This kind of pattern is formed when the superheated lava cools more rapidly on its surface than in its interior. The lower, hotter part continues to flow and the upper parts begin to drag as they cool and harden, this uneven cooling gives the flowing mass its characteristic fan shape, with a series of curving creases roughly perpendicular to the direction of the flow. The flatness of the land over which it flows (the lava tends to separate and flow around obstacles such as earlier-established volcanic cones) and the fact that this flow went rather slowly overall (it was not the result of explosive volcano-buildin) allowed the flow to meander. There are fans a few inches in diameter as well as ones several meters across; they all interweave and overlap in the most marvelous fashion. Some of them look very much like other things; one part you’re likely to see the one called “pig guts” by the locals, and there’s no arguing the accuracy.

Stay tuned for more on my Galapagos travel journey...

Sunday, August 15, 2010

Puerto Egas - Galapagos

In my travel throughout the Galapagos Islands I really enjoyed visiting Puerto Egas of James Bay... The trail, which actually follows the remnants of a road wagons once used to haul the salt, starts to wind away from the shore and up around the slopes of the crater’s cone. It’s hard to get much of a sense of the topography at first; there’s just a slope on your left side and flat ground to the immediate right. It’s an easy walk, although on a very hot day it can seem a lot longer than it is. Wear tennis shoes, not sandals; light-weight slacks also are a good idea. Somehow this hike seems to be one of the hottest excursions. The way to minimize discomfort is to keep a close eye on the sights alongside as you walk, and don’t be impatient to reach the rim of the salt crater itself.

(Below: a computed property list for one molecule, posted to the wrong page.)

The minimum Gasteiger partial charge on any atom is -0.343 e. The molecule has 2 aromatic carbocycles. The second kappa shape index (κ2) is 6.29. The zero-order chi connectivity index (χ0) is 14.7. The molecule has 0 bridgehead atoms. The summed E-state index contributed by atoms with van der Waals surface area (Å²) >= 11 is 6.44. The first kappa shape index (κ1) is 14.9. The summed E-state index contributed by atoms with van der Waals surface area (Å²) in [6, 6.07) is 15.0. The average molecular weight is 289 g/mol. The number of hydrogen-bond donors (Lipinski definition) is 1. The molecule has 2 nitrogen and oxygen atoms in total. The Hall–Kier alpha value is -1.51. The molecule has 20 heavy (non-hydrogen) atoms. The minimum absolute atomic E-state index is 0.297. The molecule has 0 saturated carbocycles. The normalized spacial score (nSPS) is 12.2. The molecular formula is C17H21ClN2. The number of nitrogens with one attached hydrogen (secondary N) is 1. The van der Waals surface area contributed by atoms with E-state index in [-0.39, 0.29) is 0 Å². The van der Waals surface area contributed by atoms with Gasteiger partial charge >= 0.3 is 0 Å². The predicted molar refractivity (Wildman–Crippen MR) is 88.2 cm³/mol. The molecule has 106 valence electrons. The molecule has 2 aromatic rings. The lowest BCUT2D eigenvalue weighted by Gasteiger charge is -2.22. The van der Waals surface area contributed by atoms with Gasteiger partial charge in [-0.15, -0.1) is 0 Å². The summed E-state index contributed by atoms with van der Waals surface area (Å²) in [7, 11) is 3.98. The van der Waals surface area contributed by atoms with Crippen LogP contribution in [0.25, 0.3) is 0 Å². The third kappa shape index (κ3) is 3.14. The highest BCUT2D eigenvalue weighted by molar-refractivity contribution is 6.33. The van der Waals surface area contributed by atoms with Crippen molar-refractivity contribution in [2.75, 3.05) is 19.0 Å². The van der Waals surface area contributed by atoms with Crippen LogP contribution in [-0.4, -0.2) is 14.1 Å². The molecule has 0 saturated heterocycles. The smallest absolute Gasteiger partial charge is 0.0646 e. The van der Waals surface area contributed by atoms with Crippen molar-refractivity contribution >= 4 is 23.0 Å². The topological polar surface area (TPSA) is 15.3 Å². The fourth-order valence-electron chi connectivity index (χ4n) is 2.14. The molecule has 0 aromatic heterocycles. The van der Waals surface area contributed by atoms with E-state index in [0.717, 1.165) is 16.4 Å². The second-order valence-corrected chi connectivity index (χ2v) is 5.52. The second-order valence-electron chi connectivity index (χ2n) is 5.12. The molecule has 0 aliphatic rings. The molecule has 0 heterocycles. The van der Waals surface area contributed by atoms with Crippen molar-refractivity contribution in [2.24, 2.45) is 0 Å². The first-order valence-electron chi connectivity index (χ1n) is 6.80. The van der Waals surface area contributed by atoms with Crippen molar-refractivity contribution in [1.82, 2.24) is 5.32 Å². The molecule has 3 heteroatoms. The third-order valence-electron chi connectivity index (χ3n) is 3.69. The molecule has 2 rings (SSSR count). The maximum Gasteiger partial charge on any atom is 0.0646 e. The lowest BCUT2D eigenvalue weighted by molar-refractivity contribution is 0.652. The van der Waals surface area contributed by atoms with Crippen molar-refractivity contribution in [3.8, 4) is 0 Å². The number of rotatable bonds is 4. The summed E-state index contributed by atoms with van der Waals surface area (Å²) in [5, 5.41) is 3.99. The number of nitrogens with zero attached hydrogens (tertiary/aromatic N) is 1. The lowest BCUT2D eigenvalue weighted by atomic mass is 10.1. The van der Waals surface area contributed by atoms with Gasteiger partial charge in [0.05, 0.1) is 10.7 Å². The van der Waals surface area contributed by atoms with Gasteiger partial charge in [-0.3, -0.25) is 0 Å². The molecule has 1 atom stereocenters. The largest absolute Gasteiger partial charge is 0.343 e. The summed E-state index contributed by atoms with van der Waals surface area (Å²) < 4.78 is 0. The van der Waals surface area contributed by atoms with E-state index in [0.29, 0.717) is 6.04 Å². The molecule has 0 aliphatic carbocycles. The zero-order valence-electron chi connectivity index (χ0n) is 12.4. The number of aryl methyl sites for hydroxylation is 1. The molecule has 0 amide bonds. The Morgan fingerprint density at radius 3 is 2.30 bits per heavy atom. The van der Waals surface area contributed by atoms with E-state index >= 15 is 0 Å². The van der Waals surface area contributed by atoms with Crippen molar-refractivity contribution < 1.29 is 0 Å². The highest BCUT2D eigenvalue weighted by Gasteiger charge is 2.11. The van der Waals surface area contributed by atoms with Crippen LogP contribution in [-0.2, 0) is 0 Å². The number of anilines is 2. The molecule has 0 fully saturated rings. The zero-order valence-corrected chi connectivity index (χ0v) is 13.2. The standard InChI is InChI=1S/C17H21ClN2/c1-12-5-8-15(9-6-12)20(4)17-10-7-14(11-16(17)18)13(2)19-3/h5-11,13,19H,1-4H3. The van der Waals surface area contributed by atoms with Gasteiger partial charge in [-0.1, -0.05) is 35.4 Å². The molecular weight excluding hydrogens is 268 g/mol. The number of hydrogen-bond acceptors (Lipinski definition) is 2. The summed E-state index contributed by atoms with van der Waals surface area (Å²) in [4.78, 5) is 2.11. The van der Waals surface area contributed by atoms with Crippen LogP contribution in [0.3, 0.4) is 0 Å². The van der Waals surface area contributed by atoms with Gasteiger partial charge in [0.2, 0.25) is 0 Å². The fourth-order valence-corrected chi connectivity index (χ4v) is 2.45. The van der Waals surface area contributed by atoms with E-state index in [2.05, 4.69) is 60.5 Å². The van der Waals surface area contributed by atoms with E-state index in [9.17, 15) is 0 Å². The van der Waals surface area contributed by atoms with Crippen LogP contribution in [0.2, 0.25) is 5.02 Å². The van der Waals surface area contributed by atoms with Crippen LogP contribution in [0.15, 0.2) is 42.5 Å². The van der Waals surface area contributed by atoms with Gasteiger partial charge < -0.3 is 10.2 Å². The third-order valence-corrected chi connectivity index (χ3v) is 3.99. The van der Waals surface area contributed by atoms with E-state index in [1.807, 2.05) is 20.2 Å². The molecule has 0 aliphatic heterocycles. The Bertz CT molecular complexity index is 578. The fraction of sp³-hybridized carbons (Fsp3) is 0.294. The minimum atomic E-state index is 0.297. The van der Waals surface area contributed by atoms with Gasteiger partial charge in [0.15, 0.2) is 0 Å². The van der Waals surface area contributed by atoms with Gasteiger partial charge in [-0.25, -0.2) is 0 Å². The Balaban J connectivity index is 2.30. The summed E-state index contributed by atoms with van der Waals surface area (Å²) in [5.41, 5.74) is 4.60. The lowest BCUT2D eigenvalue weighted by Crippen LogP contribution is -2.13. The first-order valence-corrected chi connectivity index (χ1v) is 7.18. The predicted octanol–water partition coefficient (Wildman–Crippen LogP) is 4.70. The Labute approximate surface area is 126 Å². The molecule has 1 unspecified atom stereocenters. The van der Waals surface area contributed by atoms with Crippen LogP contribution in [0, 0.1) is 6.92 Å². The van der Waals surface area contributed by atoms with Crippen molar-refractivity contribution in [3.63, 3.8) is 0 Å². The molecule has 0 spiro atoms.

But move along; as the elevation gradually increases, the birdwatchers in the group probably will have some great moments. The slope of the crater is a likely place to see the vermilion flycatcher (Pyrocephalus rubinus). Just as it stands out in the dark piled on each other in layers, two or even three deep. This seems to be a way of retaining each other’s body heat. They seem to complete with each other for the spot that has the most direct exposure to the sun, even if it means clinging nearly vertically from a shoreline boulder with tails hanging out into space.

The walk will be an easy 15 minutes, ending at a small plain of black lava flow. This area is pocked by three aquamarine potholes. These holes are formed in the same way that the Santa Cruz lava tubes were formed, only these are not land-locked. The lava flow went out to the open sea and now the water rushes in and out of the tubes with the tides. The tops have caved in here and there, making the open pothole that you look down into. At one time, visitors could swim in these grottoes, but the combination of risks to swimmers of surging tides and of disturbing the wildlife has closed this option.

The main two pools are a wonderful sight, they're connected as they are to each other, with a bridge of black lava arching over them near the middle of their length. The exit of the pool to the open sea also has an arch over it, where it’s great just to sit and watch the water flow back and forth below you.